National Catholic Register

User’s Guide to Sunday
By Tom and April Hoopes

Sunday, Oct. 10, is the 28th Sunday in Ordinary Time (Year C, Cycle II).

Papal
At St. Peter’s Basilica at 9:30am, Pope Benedict XVI will open the Synod of Bishops for the Middle East.

Family
Today’s Gospel is all about thankfulness. As April often tells groups, fostering a grateful heart is one of the key duties of parents.

We make it a point to thank God every day, as a family, for all he has done for us. For years, we have used a binder to keep track: Every day we write down five things we are thankful for and five things we want to ask God for. That practice has been a source of grace in several ways.

For one, it has become a kind of diary. We can find the day we were thankful for meeting a new friend who later became a significant part of our lives, or the day we thanked God for an afternoon adventure that we might otherwise have forgotten.

It has also become a demonstration of how God works in our lives. We can find the places we prayed for a friend looking for a spouse, then we can find the day we thanked God for answering that prayer. We can also identify the prayers that weren’t answered — and often understand why No was the best possible answer God could give us.

But most importantly, it has allowed us to put our lives into perspective on a regular basis. We see how much of what goes on in our life is because of God’s doing and how little was our own wonderful arrangement of things and our own masterful attention to detail.

Readings
2 Kings 5:14-17; Psalm 98:1-4; 2 Timothy 2:8-13; Luke 17:11-19

Our Take
Today’s first reading tells the story of Naaman, the leper king who was cured by the prophet Elisha, and the Gospel tells that of the 10 lepers who were cured by Our Lord. In both, the readings focus on gratitude: Naaman offers a gift of thanks, and one of the lepers — a Samarian — returns to thank Jesus for his cure.

This is a highly appropriate Gospel reading for the day Pope Benedict XVI opens the synod for Middle Eastern bishops — Church leaders from the same places Naaman and the Samarian leper came from.

It will be a difficult synod. With the rise of Islamic extremism, the Church in the Middle East is in terrible trouble. Often, Christians must choose between martyrdom or exile. 

In the wake of America’s Operation Freedom, anti-Christian violence erupted in many parts of the Middle East, especially in Iraq. Christian homes and businesses were bombed and burned, and Christians fled the country by the thousands.

But many stayed. Iraqi Archbishop Paulos Faraj Rahho was a smiling, gentle 65-year-old man who stayed. When he was kidnapped two years ago, friends feared for his life because of his frail health. Their worst fears were realized when his body was found on March 13, 2008.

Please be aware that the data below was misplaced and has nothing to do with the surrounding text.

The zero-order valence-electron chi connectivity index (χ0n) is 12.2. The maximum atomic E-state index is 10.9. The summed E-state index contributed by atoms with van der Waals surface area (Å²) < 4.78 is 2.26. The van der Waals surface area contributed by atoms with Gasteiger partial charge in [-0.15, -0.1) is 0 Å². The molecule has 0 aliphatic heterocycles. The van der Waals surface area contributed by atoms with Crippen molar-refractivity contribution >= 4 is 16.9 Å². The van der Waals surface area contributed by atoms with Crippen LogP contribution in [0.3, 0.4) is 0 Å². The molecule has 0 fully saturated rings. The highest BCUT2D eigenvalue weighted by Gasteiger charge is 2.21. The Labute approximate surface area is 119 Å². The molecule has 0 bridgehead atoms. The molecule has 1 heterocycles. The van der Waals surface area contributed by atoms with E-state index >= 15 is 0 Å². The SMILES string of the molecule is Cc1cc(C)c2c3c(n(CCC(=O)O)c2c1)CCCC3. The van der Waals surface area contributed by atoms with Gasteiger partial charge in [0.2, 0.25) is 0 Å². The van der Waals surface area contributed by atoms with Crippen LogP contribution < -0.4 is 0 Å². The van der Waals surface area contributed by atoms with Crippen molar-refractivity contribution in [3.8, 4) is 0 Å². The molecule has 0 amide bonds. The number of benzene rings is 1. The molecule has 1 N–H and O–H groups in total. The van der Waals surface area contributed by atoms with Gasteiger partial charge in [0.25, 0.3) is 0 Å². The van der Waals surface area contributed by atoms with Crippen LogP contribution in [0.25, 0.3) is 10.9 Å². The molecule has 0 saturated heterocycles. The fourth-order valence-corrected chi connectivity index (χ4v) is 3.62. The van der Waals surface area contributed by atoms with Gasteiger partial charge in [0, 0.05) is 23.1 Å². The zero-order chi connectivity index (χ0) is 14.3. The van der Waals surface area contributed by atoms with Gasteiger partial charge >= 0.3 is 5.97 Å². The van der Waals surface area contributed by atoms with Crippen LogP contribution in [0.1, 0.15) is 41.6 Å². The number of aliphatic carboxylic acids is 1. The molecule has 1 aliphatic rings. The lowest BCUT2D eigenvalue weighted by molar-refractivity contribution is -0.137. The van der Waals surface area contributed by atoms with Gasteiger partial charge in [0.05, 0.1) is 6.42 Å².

After a car-bomb attack at a Mosul, Iraq, parish, Archbishop Rahho demonstrated what supernatural gratitude looks like. “The church is much better today than before the attack,” the archbishop said. “That violence tested our faith, and in a year we have learned to put into practice values like forgiveness and love, even for those who persecute us.”

Archbishop Rahho’s secretary, Father Ragheed Ganni, learned that lesson of gratitude well. After his sister was injured by terrorists, he considered fleeing but decided to stay.

“There are days when I feel frail and full of fear,” said the priest. “But when, holding the Eucharist, I say ‘Behold the Lamb of God, behold who takes away the sin of the world,’ I feel his strength in me. When I hold the Host in my hands, it is really he who is holding me and all of us, challenging the terrorists and keeping us united in his boundless love.”

Father Ganni was shot dead in Mosul not long after he wrote those words.

It is easy to focus on the difficulties of life and take our blessings for granted.

Americans are very much in the company of those lucky lepers who got singled out for a cure. In a world where there is so much violence, poverty and oppression, we live in a land of peace, prosperity and freedom. Are we grateful?

And are we willing to be like Elisha and Christ and help those who have not been so blessed? The synod bishops need all the prayers and sacrifices we can offer as they decide how to navigate these most difficult of circumstances.

Tom and April Hoopes write from Atchison, Kansas, where Tom is writer in residence at Benedictine College.